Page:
“I’m the president of the United States, not the emperor of the United States,” our would-be emperor repeatedly explained in the months and years before Thursday’s edict. Again and again, in more than two dozen recorded public statements, the president emphatically denied that he had the power to pronounce law unilaterally. “My job,” he huffed, “is to execute the laws that are passed.” His mere say-so could not suspend deportations or grant illegal aliens lawful status, he explained, because that would transgress “laws on the books that Congress has passed.”
In fact, nearly two years ago, Obama said he and his subordinates had already “stretched our administrative flexibility as much as we can” for the benefit of unlawful immigrants. Yet this week, he abruptly discovered enough elasticity to dictate a new legal regime — actually, an illegal regime — for conferring lawful status on illegal aliens, a power our quaint Constitution vests in Congress.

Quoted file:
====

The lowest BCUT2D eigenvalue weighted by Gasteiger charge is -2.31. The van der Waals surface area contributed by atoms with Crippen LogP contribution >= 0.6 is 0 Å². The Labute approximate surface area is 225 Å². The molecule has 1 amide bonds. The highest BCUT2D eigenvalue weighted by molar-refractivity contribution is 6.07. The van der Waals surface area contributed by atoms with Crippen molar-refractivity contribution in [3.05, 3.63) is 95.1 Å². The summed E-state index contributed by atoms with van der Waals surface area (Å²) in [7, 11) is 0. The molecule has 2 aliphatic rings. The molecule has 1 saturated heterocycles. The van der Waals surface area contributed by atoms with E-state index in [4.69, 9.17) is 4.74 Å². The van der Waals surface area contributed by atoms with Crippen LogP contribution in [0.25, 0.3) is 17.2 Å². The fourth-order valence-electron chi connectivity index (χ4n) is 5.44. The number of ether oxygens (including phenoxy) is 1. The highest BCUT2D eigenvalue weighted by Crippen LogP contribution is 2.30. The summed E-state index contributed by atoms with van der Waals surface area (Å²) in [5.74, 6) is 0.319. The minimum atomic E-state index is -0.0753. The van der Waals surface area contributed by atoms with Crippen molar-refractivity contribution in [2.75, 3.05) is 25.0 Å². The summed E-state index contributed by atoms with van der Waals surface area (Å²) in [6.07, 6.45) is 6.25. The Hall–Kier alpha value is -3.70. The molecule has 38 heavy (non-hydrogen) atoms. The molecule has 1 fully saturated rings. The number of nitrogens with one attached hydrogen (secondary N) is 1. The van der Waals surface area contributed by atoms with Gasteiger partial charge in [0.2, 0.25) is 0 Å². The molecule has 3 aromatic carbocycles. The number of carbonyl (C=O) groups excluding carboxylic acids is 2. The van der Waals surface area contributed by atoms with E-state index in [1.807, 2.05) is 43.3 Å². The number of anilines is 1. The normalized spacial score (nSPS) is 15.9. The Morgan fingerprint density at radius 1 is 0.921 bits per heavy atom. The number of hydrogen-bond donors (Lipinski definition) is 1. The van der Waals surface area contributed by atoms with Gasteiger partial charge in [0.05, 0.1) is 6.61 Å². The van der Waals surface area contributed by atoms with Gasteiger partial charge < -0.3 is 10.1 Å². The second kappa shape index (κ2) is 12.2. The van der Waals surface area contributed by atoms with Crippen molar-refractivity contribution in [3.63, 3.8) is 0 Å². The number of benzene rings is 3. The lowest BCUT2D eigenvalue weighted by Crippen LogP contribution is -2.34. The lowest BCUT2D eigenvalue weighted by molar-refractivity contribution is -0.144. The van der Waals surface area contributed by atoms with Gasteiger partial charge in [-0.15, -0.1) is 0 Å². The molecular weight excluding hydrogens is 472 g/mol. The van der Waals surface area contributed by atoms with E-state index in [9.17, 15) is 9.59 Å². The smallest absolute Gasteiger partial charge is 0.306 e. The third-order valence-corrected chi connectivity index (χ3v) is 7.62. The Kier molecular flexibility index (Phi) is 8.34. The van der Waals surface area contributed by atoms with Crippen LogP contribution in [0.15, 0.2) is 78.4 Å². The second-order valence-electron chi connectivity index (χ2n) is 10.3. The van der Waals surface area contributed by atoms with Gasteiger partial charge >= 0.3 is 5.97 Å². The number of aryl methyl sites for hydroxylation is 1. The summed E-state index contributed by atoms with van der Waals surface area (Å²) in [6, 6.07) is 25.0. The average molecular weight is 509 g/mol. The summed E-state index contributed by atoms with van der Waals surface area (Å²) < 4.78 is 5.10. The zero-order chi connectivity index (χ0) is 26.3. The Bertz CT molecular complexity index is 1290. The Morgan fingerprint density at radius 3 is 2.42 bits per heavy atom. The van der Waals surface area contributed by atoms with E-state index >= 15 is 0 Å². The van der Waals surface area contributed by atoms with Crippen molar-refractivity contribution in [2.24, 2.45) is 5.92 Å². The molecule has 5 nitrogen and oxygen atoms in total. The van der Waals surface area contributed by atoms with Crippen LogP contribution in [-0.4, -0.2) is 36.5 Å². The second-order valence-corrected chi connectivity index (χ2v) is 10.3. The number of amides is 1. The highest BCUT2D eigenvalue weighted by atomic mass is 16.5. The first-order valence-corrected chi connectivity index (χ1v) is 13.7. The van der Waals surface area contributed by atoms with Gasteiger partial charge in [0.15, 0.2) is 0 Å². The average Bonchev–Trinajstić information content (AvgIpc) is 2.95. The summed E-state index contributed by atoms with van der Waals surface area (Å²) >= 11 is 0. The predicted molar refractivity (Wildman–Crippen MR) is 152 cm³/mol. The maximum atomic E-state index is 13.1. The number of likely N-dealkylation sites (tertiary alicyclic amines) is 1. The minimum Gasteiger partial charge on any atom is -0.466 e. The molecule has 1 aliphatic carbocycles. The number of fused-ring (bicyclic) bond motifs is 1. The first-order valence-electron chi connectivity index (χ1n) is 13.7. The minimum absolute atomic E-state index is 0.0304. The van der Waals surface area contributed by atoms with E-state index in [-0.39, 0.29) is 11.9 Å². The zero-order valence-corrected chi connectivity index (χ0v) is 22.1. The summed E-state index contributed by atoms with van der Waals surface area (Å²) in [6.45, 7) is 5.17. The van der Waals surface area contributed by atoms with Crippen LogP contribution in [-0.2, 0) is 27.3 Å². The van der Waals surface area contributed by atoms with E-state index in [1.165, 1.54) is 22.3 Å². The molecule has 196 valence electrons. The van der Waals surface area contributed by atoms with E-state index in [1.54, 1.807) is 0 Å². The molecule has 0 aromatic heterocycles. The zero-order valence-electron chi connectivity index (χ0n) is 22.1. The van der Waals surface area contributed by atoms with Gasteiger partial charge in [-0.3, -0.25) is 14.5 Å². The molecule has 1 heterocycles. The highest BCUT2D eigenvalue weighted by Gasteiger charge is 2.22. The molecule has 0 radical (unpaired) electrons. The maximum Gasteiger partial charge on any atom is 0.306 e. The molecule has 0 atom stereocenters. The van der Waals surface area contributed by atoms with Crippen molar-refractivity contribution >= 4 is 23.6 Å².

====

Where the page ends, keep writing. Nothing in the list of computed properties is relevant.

In Thursday’s speech, Obama was not just brazen but remorseless, not deigning to offer a word of explanation for his sudden 180. Another day, another story line in the soap opera, as if the prior episodes had never happened.
The pundits were aghast and, for once, seemed embarrassed at having covered the solipsist-in-chief’s original expressions of humility as if they were, you know, sincere. This, fittingly, stirred the Obama courtiers to an embarrassing defense of their man. We were told that the president — heretofore the brightest, most learned ever to grace the office — had previously been uninformed about the extent of his power, but thankfully his lawyers set him straight.